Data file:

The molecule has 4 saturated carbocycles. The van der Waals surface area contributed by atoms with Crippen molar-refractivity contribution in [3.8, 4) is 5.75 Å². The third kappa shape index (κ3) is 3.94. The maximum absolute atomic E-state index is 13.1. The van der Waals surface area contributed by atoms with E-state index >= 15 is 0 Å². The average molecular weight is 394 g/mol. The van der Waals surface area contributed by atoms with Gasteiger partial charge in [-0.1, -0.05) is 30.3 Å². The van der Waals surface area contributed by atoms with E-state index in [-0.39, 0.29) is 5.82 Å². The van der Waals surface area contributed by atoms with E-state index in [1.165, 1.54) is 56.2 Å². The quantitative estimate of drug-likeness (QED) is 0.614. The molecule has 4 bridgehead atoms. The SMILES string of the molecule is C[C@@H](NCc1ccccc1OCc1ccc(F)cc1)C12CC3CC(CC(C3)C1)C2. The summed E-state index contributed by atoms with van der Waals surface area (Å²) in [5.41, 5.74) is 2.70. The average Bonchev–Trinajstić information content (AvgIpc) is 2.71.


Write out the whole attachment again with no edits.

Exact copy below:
The molecule has 4 saturated carbocycles. The van der Waals surface area contributed by atoms with Crippen molar-refractivity contribution in [3.8, 4) is 5.75 Å². The third kappa shape index (κ3) is 3.94. The maximum absolute atomic E-state index is 13.1. The van der Waals surface area contributed by atoms with E-state index >= 15 is 0 Å². The average molecular weight is 394 g/mol. The van der Waals surface area contributed by atoms with Gasteiger partial charge in [-0.1, -0.05) is 30.3 Å². The van der Waals surface area contributed by atoms with E-state index in [-0.39, 0.29) is 5.82 Å². The van der Waals surface area contributed by atoms with E-state index in [1.165, 1.54) is 56.2 Å². The quantitative estimate of drug-likeness (QED) is 0.614. The molecule has 4 bridgehead atoms. The SMILES string of the molecule is C[C@@H](NCc1ccccc1OCc1ccc(F)cc1)C12CC3CC(CC(C3)C1)C2. The summed E-state index contributed by atoms with van der Waals surface area (Å²) in [5.41, 5.74) is 2.70. The average Bonchev–Trinajstić information content (AvgIpc) is 2.71.